Cycle four, week one

Day One – Tuesday May 14th

My scheduled appointment at the Victoria in Kirkcaldy is at 11:30. We arrive promptly and are shown to a place in the day room. It is becoming a familiar drill and I recognise the staff; also some of the visitors. Today there is an unfamiliar face in the corner – a young woman, probably still in her thirties, hooked up to a huge and lengthy dose that will span my visit. She seems happy, sharing the time with her man, playing games and watching films, resilient and determined, but we are sad to see someone so young going through this.

Immediately I am weighed – 69kg, a slight rise, those steroids – my blood pressure, pulse and O2 uptake measured  – 114/64, 78 (higher than before the treatment, steroids) and 96% respectively – and the backs of my hands investigated for juicy veins, into which a nurse skilfully inserts a cannula, which she then secures with tape and a sticky patch. For half an hour I am infused with saline, to prepare my veins and ensure the pump is running, and presumably too, to set me at ease.

Just after twelve, we are told that my poison has not yet arrived from the pharmacy and that we will have to wait a little longer. No problem at all. We have nowhere else to go. At length, the stuff arrives and for an hour I lie quietly as it is pumped into my body. After only a few minutes I can begin to feel a familiar sickly, metallic taste at the back of my throat. At the end of the infusion, the feeling has moved forward and is beginning to turn into the burning mouth thing. Before we leave, we confirm that the PSA has dropped again slightly, from 2.4 to 2.3.

We drive home in the heat of this sudden summer, which does nothing to help the flushes (side effect of hormone medication – degarelix) and brings me out in a permanent cold sweat. I try to ignore it all and carry on with domestic chores. We discover that the frogspawn I brought back for our new pond from my trip up Geal-charn and A’ Mharconaich three weeks ago, has become tadpoles. For a while I sit in the shed watching the insects hatching over the garden, trying to rest. But at about seven I have to succumb to the growing discomfort and find sleep somewhere.

For a while I am overwhelmed by fury, by the manifest fuckedupness of things, by indifference to consequences, blind reactive behaviour, evil fuckwittery and knuckledragging narcissism, by the petty resentments and casual violences that seep into daily life as this world lurches nastily, dragging the political centre ground to the extreme right, by this disease and what I have to endure because of it. Mostly though I just feel like shit and my mind immediately gets lost in resentment, why do I have to go through this? I work myself up into a condition so despondent that I believe I will never be able to get through this cycle, let alone two after that. But the die is cast as soon as the infusion begins and I have to ride it out. The immediate feeling of poisoning contrasts so unequivocally with the exhilaration of coming out of the poisoning into a condition of health sufficient to climb a couple of wee mountains on the last day of winter, that despair and despondency are probably inevitable. After bawling and ranting awhile to my beautiful long-suffering wife, at about seven thirty I go to bed. At one point I wake up convinced I have slept a whole night and go downstairs to ask my wife how long she has been up – a question that is for her utterly meaningless until we realise I am hallucinating again. I go back to bed and do not wake up until after midnight, drenched in sweat, just as my wife comes to bed. We replace the winter duvet.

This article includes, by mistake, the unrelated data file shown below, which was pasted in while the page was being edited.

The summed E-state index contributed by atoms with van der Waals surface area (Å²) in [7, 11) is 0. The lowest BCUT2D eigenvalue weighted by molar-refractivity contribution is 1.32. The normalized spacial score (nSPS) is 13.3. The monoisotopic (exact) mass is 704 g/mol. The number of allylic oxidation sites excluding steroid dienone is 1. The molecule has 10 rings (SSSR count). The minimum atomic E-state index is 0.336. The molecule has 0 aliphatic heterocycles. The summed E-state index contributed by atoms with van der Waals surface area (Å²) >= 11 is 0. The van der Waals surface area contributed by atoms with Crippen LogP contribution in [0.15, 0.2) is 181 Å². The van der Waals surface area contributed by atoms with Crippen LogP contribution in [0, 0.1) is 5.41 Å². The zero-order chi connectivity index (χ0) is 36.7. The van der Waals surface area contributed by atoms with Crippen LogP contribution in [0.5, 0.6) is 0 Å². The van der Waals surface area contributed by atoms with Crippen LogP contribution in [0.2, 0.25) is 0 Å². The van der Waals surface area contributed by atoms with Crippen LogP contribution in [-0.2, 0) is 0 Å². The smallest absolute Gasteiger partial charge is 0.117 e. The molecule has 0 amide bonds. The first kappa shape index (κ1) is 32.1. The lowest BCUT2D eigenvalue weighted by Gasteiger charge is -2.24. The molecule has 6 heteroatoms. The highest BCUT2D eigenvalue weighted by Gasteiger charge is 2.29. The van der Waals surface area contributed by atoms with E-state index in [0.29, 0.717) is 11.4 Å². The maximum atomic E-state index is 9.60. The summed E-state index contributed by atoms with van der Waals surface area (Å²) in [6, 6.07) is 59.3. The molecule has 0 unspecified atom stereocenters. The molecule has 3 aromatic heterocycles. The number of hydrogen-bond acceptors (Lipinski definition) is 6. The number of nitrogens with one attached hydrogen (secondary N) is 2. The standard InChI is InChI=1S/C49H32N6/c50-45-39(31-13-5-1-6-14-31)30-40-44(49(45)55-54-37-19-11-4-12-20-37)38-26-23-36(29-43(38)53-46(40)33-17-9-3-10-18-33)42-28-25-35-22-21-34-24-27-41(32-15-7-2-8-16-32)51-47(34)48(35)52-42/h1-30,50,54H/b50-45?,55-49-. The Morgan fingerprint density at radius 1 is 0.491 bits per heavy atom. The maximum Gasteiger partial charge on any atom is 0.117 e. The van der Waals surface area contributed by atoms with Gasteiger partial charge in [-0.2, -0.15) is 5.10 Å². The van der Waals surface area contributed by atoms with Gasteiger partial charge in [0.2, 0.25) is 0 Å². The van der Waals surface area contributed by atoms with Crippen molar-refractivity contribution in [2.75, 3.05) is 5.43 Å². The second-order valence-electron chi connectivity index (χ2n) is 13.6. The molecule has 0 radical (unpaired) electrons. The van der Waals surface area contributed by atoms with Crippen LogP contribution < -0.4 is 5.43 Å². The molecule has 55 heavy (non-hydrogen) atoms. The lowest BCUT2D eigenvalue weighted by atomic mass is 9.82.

For the rest of the night I lie awake, reading stuff on the interwebs, chatting with chums on the other side of the big water, writing and meditating. At 03:43 precisely, the first chirp of dawn chorus breaks the silence. Within seconds it is a cacophony, much louder, extensive and various than in previous weeks. For the next hour and a half I lie meditating upon this beautiful noise, nature’s free-form jazz, until it gradually peters out, as presumably the players go about the ordinary business of the day, foraging and looking after their young. When I get up, I feel better. No more furies, only mental calm. Quiet acceptance of the things I cannot change and strength to change what I can. I guess that every day is always a new challenge to find the wisdom to know the difference. More positive again. Holding onto this at the start of day two.

Day two

I decide to cut out 300mg of Gabapentin from this morning’s cocktail, leaving me now with a total of only six pills a day. Gabapentin is one of two baseline painkillers, it is prescribed against neuropathic pain; the other, Oxycodone, is a more regular morphine analogue against general pain. At the height of the spinal cord compression Gabapentin was a vital weapon in the arsenal, but it continues to contribute to hallucinations and produces very strange mental imagery, to which I have become, rather alarmingly accustomed. Now with such low PSA levels, it is unlikely that there is any cancer impinging on any spinal nerves. But there are withdrawal symptoms that can be unpleasant; going through cold turkey, at the same time as coping with hot flushes and chemotherapy is maybe just a bit too intense right now.

The calm positivity of the morning is sustained throughout the day. The tadpoles are flourishing, whole flights of swallows appear, the weather is hot. We potter in the garden and go for a stroll in the woods.

The burning mouth is rising and my sense of taste departing. More general discomfort is beginning to permeate my daily experience, sending me into naps or off to bed, whete I can endeavour to lie perfectly motionless, bracing my body against the poison. My pissing is getting nippy again, but nowhere near as constrained as at the beginning of the last cycle, when my waters were barely able to pass at all for the first week. This feels better than last time.

At the end of the day the calm is maintained. Peace resides here. No pain has emerged from the reduction of baseline neuropathic painkiller. But sleep does not come so easily at night. It’ll be those steroids again.

I wonder what time birds will begin.

Day three

Still awake at three. Not even sleepy.